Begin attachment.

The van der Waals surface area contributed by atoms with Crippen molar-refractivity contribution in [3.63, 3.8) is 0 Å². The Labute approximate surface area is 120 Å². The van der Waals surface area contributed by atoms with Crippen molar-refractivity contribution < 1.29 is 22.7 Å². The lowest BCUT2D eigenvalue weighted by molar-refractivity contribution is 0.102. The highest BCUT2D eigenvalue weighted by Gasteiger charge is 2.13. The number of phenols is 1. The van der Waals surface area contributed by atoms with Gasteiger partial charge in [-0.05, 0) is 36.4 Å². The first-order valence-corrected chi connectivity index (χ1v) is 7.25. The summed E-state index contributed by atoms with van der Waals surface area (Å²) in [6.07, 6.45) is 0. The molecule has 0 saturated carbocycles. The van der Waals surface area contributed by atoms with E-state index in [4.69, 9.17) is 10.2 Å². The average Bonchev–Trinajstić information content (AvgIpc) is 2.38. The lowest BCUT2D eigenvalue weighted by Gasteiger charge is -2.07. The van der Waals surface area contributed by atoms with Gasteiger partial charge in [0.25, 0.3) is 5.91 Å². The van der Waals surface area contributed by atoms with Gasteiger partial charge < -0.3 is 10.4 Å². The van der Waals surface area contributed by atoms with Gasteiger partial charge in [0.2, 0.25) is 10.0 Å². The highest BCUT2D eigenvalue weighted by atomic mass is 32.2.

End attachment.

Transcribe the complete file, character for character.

The van der Waals surface area contributed by atoms with Crippen molar-refractivity contribution in [3.63, 3.8) is 0 Å². The Labute approximate surface area is 120 Å². The van der Waals surface area contributed by atoms with Crippen molar-refractivity contribution < 1.29 is 22.7 Å². The lowest BCUT2D eigenvalue weighted by molar-refractivity contribution is 0.102. The highest BCUT2D eigenvalue weighted by Gasteiger charge is 2.13. The number of phenols is 1. The van der Waals surface area contributed by atoms with Gasteiger partial charge in [-0.05, 0) is 36.4 Å². The first-order valence-corrected chi connectivity index (χ1v) is 7.25. The summed E-state index contributed by atoms with van der Waals surface area (Å²) in [6.07, 6.45) is 0. The molecule has 0 saturated carbocycles. The van der Waals surface area contributed by atoms with E-state index in [4.69, 9.17) is 10.2 Å². The average Bonchev–Trinajstić information content (AvgIpc) is 2.38. The lowest BCUT2D eigenvalue weighted by Gasteiger charge is -2.07. The van der Waals surface area contributed by atoms with Gasteiger partial charge in [0.25, 0.3) is 5.91 Å². The van der Waals surface area contributed by atoms with Gasteiger partial charge < -0.3 is 10.4 Å². The van der Waals surface area contributed by atoms with Gasteiger partial charge in [0.2, 0.25) is 10.0 Å². The highest BCUT2D eigenvalue weighted by atomic mass is 32.2.